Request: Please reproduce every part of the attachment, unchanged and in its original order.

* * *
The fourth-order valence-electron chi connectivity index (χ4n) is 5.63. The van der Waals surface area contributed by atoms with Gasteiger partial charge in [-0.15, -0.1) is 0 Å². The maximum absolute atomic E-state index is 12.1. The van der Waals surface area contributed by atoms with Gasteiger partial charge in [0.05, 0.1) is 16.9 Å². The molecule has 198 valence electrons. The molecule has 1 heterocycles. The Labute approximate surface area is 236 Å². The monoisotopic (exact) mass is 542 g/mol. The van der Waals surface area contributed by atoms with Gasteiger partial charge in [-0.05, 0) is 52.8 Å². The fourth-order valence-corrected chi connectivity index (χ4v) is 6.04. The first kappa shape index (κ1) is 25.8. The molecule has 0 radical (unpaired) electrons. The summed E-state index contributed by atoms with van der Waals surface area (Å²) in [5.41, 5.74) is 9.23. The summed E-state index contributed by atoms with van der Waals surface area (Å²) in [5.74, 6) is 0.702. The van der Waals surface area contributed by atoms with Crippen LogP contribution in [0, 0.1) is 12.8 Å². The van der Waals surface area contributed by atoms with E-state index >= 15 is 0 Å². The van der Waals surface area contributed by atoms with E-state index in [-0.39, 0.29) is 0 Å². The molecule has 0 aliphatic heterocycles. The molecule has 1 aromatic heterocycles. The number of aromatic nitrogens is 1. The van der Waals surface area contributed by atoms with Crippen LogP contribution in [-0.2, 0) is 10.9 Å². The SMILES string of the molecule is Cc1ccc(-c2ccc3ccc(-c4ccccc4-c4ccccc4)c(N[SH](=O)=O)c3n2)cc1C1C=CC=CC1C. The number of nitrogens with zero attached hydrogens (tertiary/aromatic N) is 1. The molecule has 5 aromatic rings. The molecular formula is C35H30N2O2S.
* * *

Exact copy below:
The fourth-order valence-electron chi connectivity index (χ4n) is 5.63. The van der Waals surface area contributed by atoms with Gasteiger partial charge in [-0.15, -0.1) is 0 Å². The maximum absolute atomic E-state index is 12.1. The van der Waals surface area contributed by atoms with Gasteiger partial charge in [0.05, 0.1) is 16.9 Å². The molecule has 198 valence electrons. The molecule has 1 heterocycles. The Labute approximate surface area is 236 Å². The monoisotopic (exact) mass is 542 g/mol. The van der Waals surface area contributed by atoms with Gasteiger partial charge in [-0.05, 0) is 52.8 Å². The fourth-order valence-corrected chi connectivity index (χ4v) is 6.04. The first kappa shape index (κ1) is 25.8. The molecule has 0 radical (unpaired) electrons. The summed E-state index contributed by atoms with van der Waals surface area (Å²) in [5.41, 5.74) is 9.23. The summed E-state index contributed by atoms with van der Waals surface area (Å²) in [5.74, 6) is 0.702. The van der Waals surface area contributed by atoms with Crippen LogP contribution in [0, 0.1) is 12.8 Å². The van der Waals surface area contributed by atoms with E-state index >= 15 is 0 Å². The van der Waals surface area contributed by atoms with E-state index in [-0.39, 0.29) is 0 Å². The molecule has 0 aliphatic heterocycles. The molecule has 1 aromatic heterocycles. The number of aromatic nitrogens is 1. The van der Waals surface area contributed by atoms with Crippen LogP contribution in [-0.2, 0) is 10.9 Å². The SMILES string of the molecule is Cc1ccc(-c2ccc3ccc(-c4ccccc4-c4ccccc4)c(N[SH](=O)=O)c3n2)cc1C1C=CC=CC1C. The number of nitrogens with zero attached hydrogens (tertiary/aromatic N) is 1. The molecule has 5 aromatic rings. The molecular formula is C35H30N2O2S.